For example, I am almost certain that the Gardner's would not agree that the new "Options Letter" will qualify as a "stand-a-lone" investment vehicle for nearly any of their subscribers (At least the "NASA Scientist" wasn't named in the new promo piece!)

    Also, I wish there were less MF Sycophants hanging around here. But, isn't that always the case when you voluntarily rely on someone for something important? (And pay them, too boot!)

    Bill J.

  • Report this Comment On August 17, 2009, at 12:05 PM, henryking54 wrote:

    <<Free speech.. and good arguments.>>

    Both of the posts you are referring to were deleted by TMF censors. Do you still support TMF?

  • Report this Comment On August 17, 2009, at 1:06 PM, 181736065 wrote:

    <Both of the posts you are referring to were deleted by TMF censors. Do you still support TMF?>

    Well... that sucks.

    If that is true, and those two posts don't re-appear unchanged, or a suitable explanation is forwarded, TMF just lost nearly all credibility with me and I I guess I'll be canceling my subscriptions as I feel let down and betrayed..

    This proves to me TMF is about their own money.. and will "change on a dime" regrading philosophy and freedom of opinion in order to make a buck.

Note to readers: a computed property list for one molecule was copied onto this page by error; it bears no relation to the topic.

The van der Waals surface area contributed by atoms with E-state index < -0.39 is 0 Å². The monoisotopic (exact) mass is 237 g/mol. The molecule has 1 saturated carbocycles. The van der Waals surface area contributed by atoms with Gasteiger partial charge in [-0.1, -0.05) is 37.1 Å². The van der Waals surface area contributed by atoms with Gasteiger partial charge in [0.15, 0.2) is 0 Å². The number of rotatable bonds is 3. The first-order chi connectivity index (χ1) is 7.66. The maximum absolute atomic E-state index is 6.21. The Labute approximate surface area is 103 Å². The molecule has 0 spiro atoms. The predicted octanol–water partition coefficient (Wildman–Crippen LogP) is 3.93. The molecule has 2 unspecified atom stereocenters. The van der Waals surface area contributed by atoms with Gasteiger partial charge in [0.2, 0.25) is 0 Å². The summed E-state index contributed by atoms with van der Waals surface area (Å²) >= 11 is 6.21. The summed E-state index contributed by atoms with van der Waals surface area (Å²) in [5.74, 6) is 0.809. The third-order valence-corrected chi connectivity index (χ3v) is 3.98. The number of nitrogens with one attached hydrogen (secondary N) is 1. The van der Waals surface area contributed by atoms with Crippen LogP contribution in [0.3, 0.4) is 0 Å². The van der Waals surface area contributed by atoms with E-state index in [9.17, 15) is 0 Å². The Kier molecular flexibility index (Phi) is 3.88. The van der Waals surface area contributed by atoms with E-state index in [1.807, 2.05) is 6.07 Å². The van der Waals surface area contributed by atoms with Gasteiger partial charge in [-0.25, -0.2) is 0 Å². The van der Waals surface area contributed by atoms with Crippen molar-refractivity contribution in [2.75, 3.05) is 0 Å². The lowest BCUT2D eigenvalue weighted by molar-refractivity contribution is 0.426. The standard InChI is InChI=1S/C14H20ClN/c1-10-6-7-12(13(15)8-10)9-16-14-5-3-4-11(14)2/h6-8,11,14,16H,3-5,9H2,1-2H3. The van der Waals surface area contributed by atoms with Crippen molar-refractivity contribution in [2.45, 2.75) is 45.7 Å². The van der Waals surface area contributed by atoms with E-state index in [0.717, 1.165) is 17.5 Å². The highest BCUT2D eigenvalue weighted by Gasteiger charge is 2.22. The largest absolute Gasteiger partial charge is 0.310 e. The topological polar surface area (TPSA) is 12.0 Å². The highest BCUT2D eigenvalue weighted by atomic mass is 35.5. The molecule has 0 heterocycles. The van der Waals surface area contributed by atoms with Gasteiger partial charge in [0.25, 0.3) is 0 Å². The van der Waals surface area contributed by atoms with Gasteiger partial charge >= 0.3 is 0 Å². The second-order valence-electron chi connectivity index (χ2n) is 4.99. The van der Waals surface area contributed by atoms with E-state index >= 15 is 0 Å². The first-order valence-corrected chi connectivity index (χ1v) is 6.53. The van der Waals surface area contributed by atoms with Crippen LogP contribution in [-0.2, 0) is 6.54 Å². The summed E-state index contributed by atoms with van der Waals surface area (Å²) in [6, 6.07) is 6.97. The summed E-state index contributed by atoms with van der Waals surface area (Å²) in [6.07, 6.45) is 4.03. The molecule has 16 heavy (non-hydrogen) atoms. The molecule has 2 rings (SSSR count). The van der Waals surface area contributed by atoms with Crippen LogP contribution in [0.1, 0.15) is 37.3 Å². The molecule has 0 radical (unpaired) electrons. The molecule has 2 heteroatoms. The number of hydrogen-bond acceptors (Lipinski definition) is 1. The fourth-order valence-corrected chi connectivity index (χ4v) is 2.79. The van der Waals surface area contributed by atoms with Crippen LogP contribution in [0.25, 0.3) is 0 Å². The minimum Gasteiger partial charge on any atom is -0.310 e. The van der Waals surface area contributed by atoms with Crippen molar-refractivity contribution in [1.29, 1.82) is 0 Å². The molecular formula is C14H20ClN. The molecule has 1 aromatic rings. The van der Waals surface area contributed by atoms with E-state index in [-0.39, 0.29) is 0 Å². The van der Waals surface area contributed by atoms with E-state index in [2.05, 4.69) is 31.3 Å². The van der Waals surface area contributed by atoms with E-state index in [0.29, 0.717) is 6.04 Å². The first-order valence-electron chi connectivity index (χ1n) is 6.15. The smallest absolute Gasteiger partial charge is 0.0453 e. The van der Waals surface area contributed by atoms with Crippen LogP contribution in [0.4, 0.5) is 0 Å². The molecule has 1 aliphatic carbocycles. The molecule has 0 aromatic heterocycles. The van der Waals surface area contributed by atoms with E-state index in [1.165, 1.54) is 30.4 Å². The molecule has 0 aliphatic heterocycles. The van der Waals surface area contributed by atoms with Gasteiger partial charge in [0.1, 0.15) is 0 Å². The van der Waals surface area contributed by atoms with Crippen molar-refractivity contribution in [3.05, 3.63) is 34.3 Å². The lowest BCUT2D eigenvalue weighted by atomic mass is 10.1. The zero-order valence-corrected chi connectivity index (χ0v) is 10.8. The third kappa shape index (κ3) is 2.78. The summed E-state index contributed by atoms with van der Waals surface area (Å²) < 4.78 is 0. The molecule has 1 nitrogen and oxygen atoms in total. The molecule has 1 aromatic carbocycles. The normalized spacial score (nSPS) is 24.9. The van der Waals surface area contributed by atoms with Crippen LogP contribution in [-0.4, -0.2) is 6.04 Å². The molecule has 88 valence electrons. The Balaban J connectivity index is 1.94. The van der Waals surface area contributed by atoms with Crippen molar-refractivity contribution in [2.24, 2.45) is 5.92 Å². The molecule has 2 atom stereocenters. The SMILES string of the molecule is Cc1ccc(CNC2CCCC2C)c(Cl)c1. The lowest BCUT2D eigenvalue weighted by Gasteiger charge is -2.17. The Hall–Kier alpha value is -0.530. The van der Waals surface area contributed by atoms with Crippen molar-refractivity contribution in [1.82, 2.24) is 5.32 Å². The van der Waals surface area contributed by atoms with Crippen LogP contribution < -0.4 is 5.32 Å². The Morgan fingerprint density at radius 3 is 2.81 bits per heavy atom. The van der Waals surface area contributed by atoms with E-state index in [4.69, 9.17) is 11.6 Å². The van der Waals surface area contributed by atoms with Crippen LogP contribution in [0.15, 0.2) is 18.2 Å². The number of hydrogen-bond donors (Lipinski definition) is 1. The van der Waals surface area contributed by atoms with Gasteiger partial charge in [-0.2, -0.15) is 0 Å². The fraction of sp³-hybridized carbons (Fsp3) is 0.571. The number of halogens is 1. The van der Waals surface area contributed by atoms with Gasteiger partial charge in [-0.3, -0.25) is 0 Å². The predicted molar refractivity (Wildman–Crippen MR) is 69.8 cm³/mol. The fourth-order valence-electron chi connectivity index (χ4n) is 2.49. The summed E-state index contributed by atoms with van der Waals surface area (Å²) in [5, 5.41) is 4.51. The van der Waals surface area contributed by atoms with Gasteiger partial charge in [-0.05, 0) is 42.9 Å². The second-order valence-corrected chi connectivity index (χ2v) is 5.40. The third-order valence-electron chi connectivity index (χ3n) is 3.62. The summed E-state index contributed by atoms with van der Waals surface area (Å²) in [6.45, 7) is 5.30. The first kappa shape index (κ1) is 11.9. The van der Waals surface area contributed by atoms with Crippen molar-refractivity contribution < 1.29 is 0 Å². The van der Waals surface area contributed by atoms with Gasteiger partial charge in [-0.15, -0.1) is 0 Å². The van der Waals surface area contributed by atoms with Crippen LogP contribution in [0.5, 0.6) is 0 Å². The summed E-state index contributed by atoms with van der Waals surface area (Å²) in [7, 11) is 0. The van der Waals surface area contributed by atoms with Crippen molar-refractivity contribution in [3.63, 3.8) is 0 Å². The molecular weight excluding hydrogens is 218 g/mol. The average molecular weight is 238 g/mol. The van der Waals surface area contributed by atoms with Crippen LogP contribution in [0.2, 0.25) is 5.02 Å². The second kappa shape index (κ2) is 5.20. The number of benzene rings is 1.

I was disappointed when they started selling ad space on the site, and further disappointed by all the advertising hype.. now .. this may be the "last straw".. as, if nothing else, I valued their integrity

    Bill J.

  • Report this Comment On August 17, 2009, at 1:36 PM, XMFTwitty wrote:


    Posting personal information or personal attacks will often get comments removed. You may note that some comments from both sides of this argument have been removed. Strong criticisms of the Fool are insufficient to cause removal; it must violate our rules in some way. I won't comment further here because it's way off topic, but I do monitor the Censorship board if you would like to visit there:


  • Report this Comment On August 17, 2009, at 2:29 PM, 181736065 wrote: